Tue, Apr 4, 2017 at 12:00 AM
Gwen Sibert is grateful to her cardiologist and her mobile devices
They diagnosed an irregular heartbeat that can lead to blood clots, stroke and heart failure.
“It can be really dangerous,” she said.
Just over a year ago, the 74-year-old had just finished having supper with her husband when she felt her heart racing. Thanks to her Apple watch, which displays heart rate, Sibert could see it was elevated. It returned to normal after about a half hour.
The next episode was about a month later and this time the fast heartbeat woke her up. She made an appointment the next day with her family doctor, who recommended a cardiologist. Sibert met Dr. Kathleen Evans, who is employed by the Heart Center Inc. in Huntsville and works full-time at Marshall South. She scheduled a stress test and echocardiogram.
Once again, just days later, Sibert was awakened by her heart running away. This time she was ready.
Sibert had the AliveCor smartphone app, which allows her to record her own EKG. It detected Atrial fibrillation, also called AFib. She told her husband they needed to get to the ER. It was 3 am. An EKG at Marshall South confirmed what the app showed.
Dr. Evans ordered a stress test and a Doppler ultrasound, eventually diagnosing Sibert as having paroxysmal atrial fibrillation, which means the heart-racing episodes stop on their own. Three drugs were prescribed – a blood thinner, a cholesterol lowering drug and a beta blocker. Except for one episode last year, they have stopped altogether, to Sibert’s relief.
“Having patients like Mrs. Sibert who take responsibility for their medical conditions makes my job so much easier,” said Dr. Evans. “Doctors can only do so much – give medication, recommendations, surgery, procedures, testing; patients must be the most active participant in the team if they want to feel their best and reduce their risk of adverse events, such as myocardial infarction, stroke and overall debility.”
AFib is a quivering or irregular heartbeat (arrhythmia) that can lead to blood clots, stroke, heart failure and other heart-related complications. At least 2.7 million Americans are living with AFib, which causes the upper chambers of the heart to beat irregularly instead of beating effectively to move blood into the ventricles. When blood is not consistently being moved it is at higher risk of clotting.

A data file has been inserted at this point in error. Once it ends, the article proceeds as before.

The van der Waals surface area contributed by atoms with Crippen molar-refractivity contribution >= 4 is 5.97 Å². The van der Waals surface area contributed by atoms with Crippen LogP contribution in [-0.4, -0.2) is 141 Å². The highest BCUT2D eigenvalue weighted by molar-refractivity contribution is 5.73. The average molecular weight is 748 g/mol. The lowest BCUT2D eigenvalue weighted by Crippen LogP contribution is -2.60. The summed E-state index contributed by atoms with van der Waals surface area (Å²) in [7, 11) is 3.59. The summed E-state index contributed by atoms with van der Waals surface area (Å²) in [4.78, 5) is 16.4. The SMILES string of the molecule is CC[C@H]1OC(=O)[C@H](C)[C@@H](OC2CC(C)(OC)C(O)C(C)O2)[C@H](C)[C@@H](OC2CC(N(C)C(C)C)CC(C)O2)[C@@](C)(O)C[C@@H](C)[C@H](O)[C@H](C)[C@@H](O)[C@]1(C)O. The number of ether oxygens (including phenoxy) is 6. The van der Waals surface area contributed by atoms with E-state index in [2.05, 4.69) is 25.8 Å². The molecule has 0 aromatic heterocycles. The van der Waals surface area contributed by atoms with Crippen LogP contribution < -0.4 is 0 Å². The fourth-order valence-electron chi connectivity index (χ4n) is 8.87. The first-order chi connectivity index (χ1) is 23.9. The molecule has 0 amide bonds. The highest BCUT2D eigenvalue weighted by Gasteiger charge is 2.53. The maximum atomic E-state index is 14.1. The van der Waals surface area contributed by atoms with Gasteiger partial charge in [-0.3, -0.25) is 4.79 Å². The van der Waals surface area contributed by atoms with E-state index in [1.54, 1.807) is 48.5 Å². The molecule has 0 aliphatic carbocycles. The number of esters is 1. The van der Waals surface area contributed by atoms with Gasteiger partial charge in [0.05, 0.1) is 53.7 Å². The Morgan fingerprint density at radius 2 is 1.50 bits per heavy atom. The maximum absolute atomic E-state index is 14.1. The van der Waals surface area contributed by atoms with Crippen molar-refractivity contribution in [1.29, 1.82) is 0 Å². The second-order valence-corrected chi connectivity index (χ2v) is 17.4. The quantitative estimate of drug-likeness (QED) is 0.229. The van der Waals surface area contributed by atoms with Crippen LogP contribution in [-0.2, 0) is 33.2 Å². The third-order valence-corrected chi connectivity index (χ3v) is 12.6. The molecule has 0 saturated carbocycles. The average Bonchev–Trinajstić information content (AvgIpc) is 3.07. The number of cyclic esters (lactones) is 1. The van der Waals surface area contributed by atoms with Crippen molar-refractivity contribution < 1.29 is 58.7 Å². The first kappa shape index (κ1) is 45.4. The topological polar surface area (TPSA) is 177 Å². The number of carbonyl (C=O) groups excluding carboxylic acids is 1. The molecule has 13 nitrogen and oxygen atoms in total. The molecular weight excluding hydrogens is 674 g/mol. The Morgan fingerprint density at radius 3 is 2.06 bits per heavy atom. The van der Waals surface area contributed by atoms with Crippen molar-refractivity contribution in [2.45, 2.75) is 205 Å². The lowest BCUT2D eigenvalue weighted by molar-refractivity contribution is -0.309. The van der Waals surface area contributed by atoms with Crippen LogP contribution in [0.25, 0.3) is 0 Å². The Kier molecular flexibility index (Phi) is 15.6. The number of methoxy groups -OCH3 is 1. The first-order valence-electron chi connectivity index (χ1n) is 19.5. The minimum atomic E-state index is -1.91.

It becomes dangerous when a clot breaks off, enters the bloodstream and lodges in an artery leading to the brain, resulting in a stroke. About 15–20 percent of people who have strokes have AFib. The clot risk is why patients with this condition are put on blood thinners. Untreated AFib doubles the risk of heart-related deaths and is associated with a 5-fold increased risk for stroke.
Sibert said she had never met a female cardiologist before Dr. Evans, and she is very impressed with the care she received from her.
“Dr. Evans is very smart,” Sibert said. “I think she’s very caring.”
Female cardiologists are rare. Fewer than 1 in 10 cardiologists in the U.S. are women.
Dr. Evans joined the Marshall South cardiac team in 2015. Her main focus is general cardiology, echocardiography and nuclear stress tests. She is board certified in Internal Medicine and board eligible in cardiovascular diseases. She also is board certified in integrative and holistic medicine. Her interests include cardiac imaging (including nuclear, CT and echocardiography), integrative medicine and clinical cardiology.
As a doctor of Osteopathic medicine, Dr. Evans uses a holistic approach with her patients. Osteopathic physicians focus on prevention, tuning into how a patient’s lifestyle and environment can impact their wellbeing.
Speaking to a group of Marshall County senior citizens last year about cardiovascular disease, Dr. Evans said the condition causes one in four deaths every year, even though it is preventable. She warned that a change of lifestyle is critical to avoid being a statistic.
“Most Americans sit for 11 hours every day then they go home and sleep,” she said. “So there’s not much time for activity. If you don’t like where you are, then get up and change it. You are not a tree. You are free to move and change things.”
Sibert, who taught chemistry for 41 years to middle schoolers, high schoolers and college students, said she is very pleased to find this caliber of medical care available in Boaz.
“Dr. Evans is awesome,” she said. “It’s so nice having this hospital here.”
Good advice Sibert likes to share was given to her husband Alan by his cardiologist when he had a heart attack in 2002. She followed it and is glad she did.
“You don’t want to make the acquaintance of your cardiologist in the emergency room,” she said. “I followed that. Just barely, but I followed it. And I feel great.”